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IS THERE A TREND OF EUROIZATION OF EU COUNTRIES STILL USING THEIR NATIONAL CURRENCIES? TRADE AND INVOICING

Jan Mačí

Once entering the European Union, the Czech Republic as well as at present six other countries which are not currently members of the EMU committed to accept common currency – the euro. For example, Sweden accessed in 1995, the Czech Republic in 2004 and these two countries are still using their national currencies. By coincidence, these two countries use for payments their crowns – Czech koruna, respectively Swedish kronor. What is more, in case of these two countries, a date of EMU accession has not been set yet. In fact, due to several major unfortunately rather negative, economic events that have taken place over the last decade (i.e. financial crisis, debt crisis), and due to several ongoing economic problems of the Eurozone (e.g. significant public debt burden for Greece or Italy; the budgetary problems of Italy and, to some extent, France; esponsibility for indebtedness of national economies, etc), the relevant EU institutions do not even put pressure on countries still using their national currencies in order to fulfil the commitment of euro adoption.
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VULNERABILITY TO THE CONSEQUENCES OF BREXIT: EVIDENCE FOR POLISH AND SPANISH REGIONS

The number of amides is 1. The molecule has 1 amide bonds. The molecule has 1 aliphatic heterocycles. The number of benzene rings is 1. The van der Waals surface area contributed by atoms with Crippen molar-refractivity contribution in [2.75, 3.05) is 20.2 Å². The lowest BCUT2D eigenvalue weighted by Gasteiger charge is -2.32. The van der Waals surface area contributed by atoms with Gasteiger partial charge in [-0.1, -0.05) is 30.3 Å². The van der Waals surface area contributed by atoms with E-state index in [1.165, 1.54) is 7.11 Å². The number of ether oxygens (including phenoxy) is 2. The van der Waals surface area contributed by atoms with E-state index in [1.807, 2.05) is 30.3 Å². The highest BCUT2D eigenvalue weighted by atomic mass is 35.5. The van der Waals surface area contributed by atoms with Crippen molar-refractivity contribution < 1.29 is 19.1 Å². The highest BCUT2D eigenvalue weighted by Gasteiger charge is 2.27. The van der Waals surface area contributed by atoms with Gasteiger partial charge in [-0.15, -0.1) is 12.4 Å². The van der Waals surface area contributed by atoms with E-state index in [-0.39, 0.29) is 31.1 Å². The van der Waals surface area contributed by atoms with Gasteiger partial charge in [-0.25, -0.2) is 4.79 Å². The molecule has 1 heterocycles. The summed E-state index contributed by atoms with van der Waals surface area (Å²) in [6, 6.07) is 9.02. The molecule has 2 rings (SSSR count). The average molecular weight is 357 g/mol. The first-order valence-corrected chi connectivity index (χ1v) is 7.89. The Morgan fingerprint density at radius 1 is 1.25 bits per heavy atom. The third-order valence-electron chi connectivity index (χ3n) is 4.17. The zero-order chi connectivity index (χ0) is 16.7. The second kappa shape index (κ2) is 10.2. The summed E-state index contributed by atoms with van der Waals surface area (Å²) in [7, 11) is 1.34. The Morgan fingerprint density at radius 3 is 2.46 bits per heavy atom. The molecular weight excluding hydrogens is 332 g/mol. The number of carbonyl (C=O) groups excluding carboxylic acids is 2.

Jarosław M. Nazarczuk, Stanisław Umiński, Laura Márquez-Ramos

In this paper, we focus on Poland and Spain in order to analyse the potential consequences at the sub-national level of a reversal of European economic integration. The latest Parliament Eurobarometer survey confirms citizens’ growing support for European economic integration. In this survey (European Parliament, 2018), the 28 European member states (MS) have been positioned according to their views with reference to two dimensions. Firstly, ‘the right direction’ in their own country and, secondly, ‘the right direction’ in the European Union (EU). The question asked is: ‘At the present time, would you say that, in general, things are going in the right direction or in the wrong direction, in…? (Our country/EU)’. According to this survey, Poland is in the group of countries with the most positive perceptions in both dimensions (i.e. things are going in the right direction in both Poland and in the EU). On the other side of the spectrum, the Eurobarometer shows that citizens in Spain believe that things are taking the wrong direction, both in Spain and in the EU.
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